ZESA seeks another tariff increase


ZIMBABWE’s power utility ZESA has approached the power regulator for a threefold increase in tariffs to ZWL$0.81 per kilowatt hour from the current ZWL$0.27 in an effort to reduce load shedding.

The bid for a review comes barely a month after the government increased
tariffs to ZWL$0.27 cents per kilowatt hour from ZWL$0.986 cents, the
first time it has done so since 2011.

Insiders say despite the review early this month, Zesa is still struggling to meet its operational costs due to the current high inflationary environment in the country.

Another dilemna is that the Kariba Dam which used to generate over 750MW is now generating only 180MW, leaving Zesa to rely on thermal power producers whose operating costs have risen sharply after coal producers started pegging the coal price to the US dollar via the interbank rate.

Bernard Chizengeya, the Business Performance Manager of the Zimbabwe Power Company (ZPC) told Business Times that it was time for the government to review electricity tariffs to help the ZPC, the generating unit of Zesa, to operate efficiently.

“The ZWL$0.27/ kWh tariff is not good enough to sustain operations as
we continue to face the same operational problems we faced when we
were still at ZWL$0.0986/kWh,” Chizengeya said.

“When the current tariffs are rated against the US dollar,
we are essentially providing a service for “free” as we are charging
US$0.03/kWh. To be operational we should increase the tariff to around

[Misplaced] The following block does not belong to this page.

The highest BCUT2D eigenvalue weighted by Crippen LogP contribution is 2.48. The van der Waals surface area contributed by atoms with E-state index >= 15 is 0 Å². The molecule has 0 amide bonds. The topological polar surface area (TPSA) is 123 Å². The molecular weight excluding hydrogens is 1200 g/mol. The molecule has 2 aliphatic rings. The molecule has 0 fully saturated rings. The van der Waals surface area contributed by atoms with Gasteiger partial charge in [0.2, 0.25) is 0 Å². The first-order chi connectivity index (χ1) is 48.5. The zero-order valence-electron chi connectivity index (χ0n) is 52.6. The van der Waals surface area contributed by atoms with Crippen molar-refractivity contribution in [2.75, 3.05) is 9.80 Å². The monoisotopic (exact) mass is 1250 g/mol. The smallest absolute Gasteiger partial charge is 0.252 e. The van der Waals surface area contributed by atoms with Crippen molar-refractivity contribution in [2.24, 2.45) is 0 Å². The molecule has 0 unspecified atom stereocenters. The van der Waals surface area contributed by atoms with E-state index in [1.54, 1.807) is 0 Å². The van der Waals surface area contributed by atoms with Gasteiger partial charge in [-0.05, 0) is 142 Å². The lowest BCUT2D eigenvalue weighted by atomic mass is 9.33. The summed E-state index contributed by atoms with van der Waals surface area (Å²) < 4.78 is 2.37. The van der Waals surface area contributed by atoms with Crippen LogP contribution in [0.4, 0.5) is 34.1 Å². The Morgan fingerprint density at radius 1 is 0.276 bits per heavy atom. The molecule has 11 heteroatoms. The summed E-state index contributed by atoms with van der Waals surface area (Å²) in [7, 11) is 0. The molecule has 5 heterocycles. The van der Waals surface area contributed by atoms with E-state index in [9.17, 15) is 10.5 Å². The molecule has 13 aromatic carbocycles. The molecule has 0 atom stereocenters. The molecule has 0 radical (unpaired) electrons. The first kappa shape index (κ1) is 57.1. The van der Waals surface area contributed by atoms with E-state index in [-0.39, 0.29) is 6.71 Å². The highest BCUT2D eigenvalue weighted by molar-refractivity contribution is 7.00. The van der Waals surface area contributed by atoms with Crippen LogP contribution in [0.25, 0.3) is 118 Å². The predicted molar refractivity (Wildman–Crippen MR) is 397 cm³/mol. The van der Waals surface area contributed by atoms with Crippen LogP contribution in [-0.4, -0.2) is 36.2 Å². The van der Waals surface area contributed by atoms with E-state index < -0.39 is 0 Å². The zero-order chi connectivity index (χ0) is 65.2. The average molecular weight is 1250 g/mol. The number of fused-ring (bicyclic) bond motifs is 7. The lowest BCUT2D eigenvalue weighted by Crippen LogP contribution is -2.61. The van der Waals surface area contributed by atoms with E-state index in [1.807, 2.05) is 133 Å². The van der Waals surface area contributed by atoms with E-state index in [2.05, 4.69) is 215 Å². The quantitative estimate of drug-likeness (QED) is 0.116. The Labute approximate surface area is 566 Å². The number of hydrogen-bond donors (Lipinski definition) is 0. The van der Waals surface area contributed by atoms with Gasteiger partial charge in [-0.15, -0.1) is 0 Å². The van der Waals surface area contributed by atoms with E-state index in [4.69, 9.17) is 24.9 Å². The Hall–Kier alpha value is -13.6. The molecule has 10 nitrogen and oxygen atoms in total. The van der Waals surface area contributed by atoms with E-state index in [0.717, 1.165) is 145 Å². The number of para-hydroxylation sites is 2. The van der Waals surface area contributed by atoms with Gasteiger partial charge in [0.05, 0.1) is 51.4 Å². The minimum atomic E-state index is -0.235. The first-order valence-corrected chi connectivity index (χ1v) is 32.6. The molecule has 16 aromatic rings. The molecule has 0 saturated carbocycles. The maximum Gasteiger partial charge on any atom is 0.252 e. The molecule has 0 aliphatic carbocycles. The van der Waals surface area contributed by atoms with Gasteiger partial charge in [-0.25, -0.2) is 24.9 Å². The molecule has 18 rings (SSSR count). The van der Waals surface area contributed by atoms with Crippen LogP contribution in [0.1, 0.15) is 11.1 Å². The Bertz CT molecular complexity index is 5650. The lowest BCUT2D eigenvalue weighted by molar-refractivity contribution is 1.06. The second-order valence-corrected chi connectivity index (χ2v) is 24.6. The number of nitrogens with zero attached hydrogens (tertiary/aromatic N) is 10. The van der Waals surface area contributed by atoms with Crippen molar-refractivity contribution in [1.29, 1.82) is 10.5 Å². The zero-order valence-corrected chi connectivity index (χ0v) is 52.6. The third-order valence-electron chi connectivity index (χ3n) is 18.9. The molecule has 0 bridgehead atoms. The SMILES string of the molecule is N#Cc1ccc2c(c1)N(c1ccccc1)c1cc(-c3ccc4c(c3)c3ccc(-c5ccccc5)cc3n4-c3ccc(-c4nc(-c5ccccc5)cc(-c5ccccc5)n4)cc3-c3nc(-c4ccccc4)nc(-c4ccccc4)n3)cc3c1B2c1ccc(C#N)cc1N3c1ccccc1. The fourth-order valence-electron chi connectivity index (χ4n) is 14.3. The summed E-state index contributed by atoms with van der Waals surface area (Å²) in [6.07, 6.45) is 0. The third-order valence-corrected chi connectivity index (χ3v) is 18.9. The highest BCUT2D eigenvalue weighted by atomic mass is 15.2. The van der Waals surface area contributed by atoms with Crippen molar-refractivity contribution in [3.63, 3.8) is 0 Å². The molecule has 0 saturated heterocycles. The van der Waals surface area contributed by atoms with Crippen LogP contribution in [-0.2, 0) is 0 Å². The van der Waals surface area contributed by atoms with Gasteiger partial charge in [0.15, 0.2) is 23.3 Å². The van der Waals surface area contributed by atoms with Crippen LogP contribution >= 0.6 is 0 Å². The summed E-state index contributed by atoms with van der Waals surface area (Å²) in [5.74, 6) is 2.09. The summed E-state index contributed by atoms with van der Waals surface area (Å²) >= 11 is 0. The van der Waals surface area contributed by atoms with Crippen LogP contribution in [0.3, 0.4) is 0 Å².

ZWL$0.81 kWh” Chizengeya added.

He said the tariff increase is one of the main ways to fund Zesa as this
will improve debt collections due to the fact that most people are
connected to prepaid metres.

Zesa is owed close to ZWL$1 billion by its customers, and as most
people are connected to prepaid metres, the more they buy prepaid electricity, the more debt Zesa collects as the debt is taken at source – from the electricity the debtors buy.

Currently, the country is facing crippling power outages of close to 18 hours due to low generation levels across all plants and imports.

Zimbabwe mainly relies on imports from Mozambique and South Africa
but due to foreign currency shortages, Zesa owes its regional suppliers US$73m, making the suppliers reluctant to continue with the supply.

Zimbabwe has the potential to generate close to 2000MW but the
country is currently only producing 650MW due to low water levels in the Kariba Dam and antiquated machinery at Hwange and other thermal stations.

Currently Kariba South, which has a capacity of 1050MW, is only allowed to generate 180MW due to a low water level which has dropped to 478 metres.

Chizengeya said the water levels are so low that Kariba can no longer
supply Harare with adequate power supply.

There is a looming danger that if the water level reach 475 metres, Kariba will close and wait for the rains.

Three other small thermal plants (which produce an average 120MW each) based in Bulawayo, Munyati and Harare, are occasionally utilised due to old age. The ZPC uses 80 per cent of coal produced by local firms for its thermal
power stations.

According to the Zimbabwe Energy Council, the government’s energy think tank, Zesa should charge cost reflective tariff which would woo investors to
invest in the power utility.

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